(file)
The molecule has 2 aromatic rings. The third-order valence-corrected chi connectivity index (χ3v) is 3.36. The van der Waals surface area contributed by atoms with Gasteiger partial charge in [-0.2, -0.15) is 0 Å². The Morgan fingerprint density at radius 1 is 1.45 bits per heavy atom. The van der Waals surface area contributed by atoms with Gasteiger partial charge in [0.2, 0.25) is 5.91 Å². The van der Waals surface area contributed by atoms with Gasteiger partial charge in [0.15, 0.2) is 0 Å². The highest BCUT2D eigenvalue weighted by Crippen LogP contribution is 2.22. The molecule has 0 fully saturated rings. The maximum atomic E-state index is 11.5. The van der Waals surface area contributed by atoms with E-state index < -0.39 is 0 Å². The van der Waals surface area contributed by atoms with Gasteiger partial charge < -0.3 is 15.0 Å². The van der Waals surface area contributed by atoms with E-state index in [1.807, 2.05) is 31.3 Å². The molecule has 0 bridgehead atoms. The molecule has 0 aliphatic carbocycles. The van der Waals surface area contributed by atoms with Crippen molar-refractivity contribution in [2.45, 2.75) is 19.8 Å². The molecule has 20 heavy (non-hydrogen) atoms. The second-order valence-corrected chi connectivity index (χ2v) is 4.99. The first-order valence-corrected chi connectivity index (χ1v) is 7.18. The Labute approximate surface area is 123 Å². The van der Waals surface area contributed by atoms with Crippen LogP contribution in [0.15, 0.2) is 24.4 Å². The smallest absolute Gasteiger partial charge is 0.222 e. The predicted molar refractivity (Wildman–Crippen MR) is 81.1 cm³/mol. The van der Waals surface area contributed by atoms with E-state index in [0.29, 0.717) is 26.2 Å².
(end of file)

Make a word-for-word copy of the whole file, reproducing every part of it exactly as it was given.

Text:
The molecule has 2 aromatic rings. The third-order valence-corrected chi connectivity index (χ3v) is 3.36. The van der Waals surface area contributed by atoms with Gasteiger partial charge in [-0.2, -0.15) is 0 Å². The Morgan fingerprint density at radius 1 is 1.45 bits per heavy atom. The van der Waals surface area contributed by atoms with Gasteiger partial charge in [0.2, 0.25) is 5.91 Å². The van der Waals surface area contributed by atoms with Gasteiger partial charge in [0.15, 0.2) is 0 Å². The highest BCUT2D eigenvalue weighted by Crippen LogP contribution is 2.22. The molecule has 0 fully saturated rings. The maximum atomic E-state index is 11.5. The van der Waals surface area contributed by atoms with E-state index < -0.39 is 0 Å². The van der Waals surface area contributed by atoms with Gasteiger partial charge < -0.3 is 15.0 Å². The van der Waals surface area contributed by atoms with E-state index in [1.807, 2.05) is 31.3 Å². The molecule has 0 bridgehead atoms. The molecule has 0 aliphatic carbocycles. The van der Waals surface area contributed by atoms with Crippen molar-refractivity contribution in [2.45, 2.75) is 19.8 Å². The molecule has 20 heavy (non-hydrogen) atoms. The second-order valence-corrected chi connectivity index (χ2v) is 4.99. The first-order valence-corrected chi connectivity index (χ1v) is 7.18. The Labute approximate surface area is 123 Å². The van der Waals surface area contributed by atoms with Crippen LogP contribution in [0.15, 0.2) is 24.4 Å². The smallest absolute Gasteiger partial charge is 0.222 e. The predicted molar refractivity (Wildman–Crippen MR) is 81.1 cm³/mol. The van der Waals surface area contributed by atoms with E-state index in [0.29, 0.717) is 26.2 Å².